How we made an API for BoingBoing in an evening. Fluidinfo really is a fascinating piece of software. The team loaded in 11 years of BoingBoing content, allowing you to run structured queries against the data using their standard API, but also allowing users to attach their own information to the same corpus using Fluidinfo tags. Writable APIs are much less common than read-only APIs—Fluidinfo instantly provides both. # 28th January 2011, 10:56 pm
Get Lanyrd conference recommendations by email. This is the first time I’ve built a custom email subscription feature, and it’s been a very interesting ride. We’re trying to find the right balance between keeping people informed in a timely fashion with useful information while not overloading their inbox with too many messages. You can opt for daily, weekly, fortnightly or monthly emails and we’ll try to ensure you only hear about events you haven’t seen before. # 28th January 2011, 11:28 am
37signals Product Blog: We’ll be retiring our support of OpenID on May 1. The support costs far outweighed the benefits to customers, especially now that 37signals have their own single sign in mechanism that works across all of their products. # 25th January 2011, 4:17 pm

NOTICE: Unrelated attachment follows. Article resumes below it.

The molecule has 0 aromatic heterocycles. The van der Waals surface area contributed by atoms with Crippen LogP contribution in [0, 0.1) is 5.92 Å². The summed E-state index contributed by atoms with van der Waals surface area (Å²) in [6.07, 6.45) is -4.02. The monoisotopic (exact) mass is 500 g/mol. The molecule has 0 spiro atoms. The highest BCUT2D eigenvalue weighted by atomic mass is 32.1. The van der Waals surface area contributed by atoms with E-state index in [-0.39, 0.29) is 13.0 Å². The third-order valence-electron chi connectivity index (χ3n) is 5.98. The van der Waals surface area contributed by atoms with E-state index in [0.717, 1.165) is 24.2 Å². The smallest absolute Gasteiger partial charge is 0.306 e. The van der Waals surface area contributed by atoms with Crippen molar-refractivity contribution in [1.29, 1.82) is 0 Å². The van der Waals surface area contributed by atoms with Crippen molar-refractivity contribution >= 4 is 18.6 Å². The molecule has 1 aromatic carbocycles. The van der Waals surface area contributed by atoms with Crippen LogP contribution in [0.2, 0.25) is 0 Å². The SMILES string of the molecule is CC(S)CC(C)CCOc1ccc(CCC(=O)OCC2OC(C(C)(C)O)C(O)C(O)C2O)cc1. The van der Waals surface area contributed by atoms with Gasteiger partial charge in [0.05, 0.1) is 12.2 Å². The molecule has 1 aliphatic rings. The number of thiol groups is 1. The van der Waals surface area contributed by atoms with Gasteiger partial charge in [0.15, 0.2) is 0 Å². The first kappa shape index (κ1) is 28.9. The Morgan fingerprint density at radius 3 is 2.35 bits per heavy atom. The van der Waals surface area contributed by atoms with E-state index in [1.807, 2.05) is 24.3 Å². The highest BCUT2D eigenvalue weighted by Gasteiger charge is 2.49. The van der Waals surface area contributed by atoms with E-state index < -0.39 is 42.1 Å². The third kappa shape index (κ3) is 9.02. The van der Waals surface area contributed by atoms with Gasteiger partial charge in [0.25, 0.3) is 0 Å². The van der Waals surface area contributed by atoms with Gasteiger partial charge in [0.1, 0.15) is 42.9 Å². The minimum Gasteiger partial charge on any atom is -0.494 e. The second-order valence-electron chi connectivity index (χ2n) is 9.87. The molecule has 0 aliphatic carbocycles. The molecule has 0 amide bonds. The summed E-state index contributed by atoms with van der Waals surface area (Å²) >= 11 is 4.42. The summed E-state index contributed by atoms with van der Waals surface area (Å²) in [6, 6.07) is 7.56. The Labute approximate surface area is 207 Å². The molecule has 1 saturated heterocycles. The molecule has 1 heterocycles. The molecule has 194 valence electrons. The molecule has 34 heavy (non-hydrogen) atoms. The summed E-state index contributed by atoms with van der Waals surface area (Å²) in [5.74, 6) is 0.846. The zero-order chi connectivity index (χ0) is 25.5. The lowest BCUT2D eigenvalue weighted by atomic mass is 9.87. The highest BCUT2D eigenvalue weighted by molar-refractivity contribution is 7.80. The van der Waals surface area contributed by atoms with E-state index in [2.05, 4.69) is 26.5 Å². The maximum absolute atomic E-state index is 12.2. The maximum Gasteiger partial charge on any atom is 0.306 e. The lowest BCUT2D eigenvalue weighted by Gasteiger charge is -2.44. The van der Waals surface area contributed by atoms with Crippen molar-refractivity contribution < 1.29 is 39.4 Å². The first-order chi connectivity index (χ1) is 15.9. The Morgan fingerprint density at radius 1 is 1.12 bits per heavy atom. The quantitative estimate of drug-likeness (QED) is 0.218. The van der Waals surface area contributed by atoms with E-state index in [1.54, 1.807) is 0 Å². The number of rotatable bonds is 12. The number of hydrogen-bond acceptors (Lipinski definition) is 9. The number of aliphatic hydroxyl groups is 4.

Tip: Flickr standard photo response as slideshow. Neat trick—you can construct a URL to Flickr’s slideshow widget that includes the results of any API method, including the all-powerful flickr.photos.search. It’s a shame you can’t embed the resulting slideshow in an iframe. # 25th January 2011, 3:51 am
National politics of snoopiness vs corporate ethic of not being evil aren’t directly compatible, and the solution here only works because (let’s face it) Tunisia is not a rising economic force. If you’re selling ads in China, you don’t get to pretend that the Great Firewall of China is a security issue.
The Inside Story of How Facebook Responded to Tunisian Hacks (via) “By January 5, it was clear that an entire country’s worth of passwords were in the process of being stolen right in the midst of the greatest political upheaval in two decades.”—which is why you shouldn’t serve your login form over HTTP even though it POSTs over HTTPS. # 24th January 2011, 6:06 pm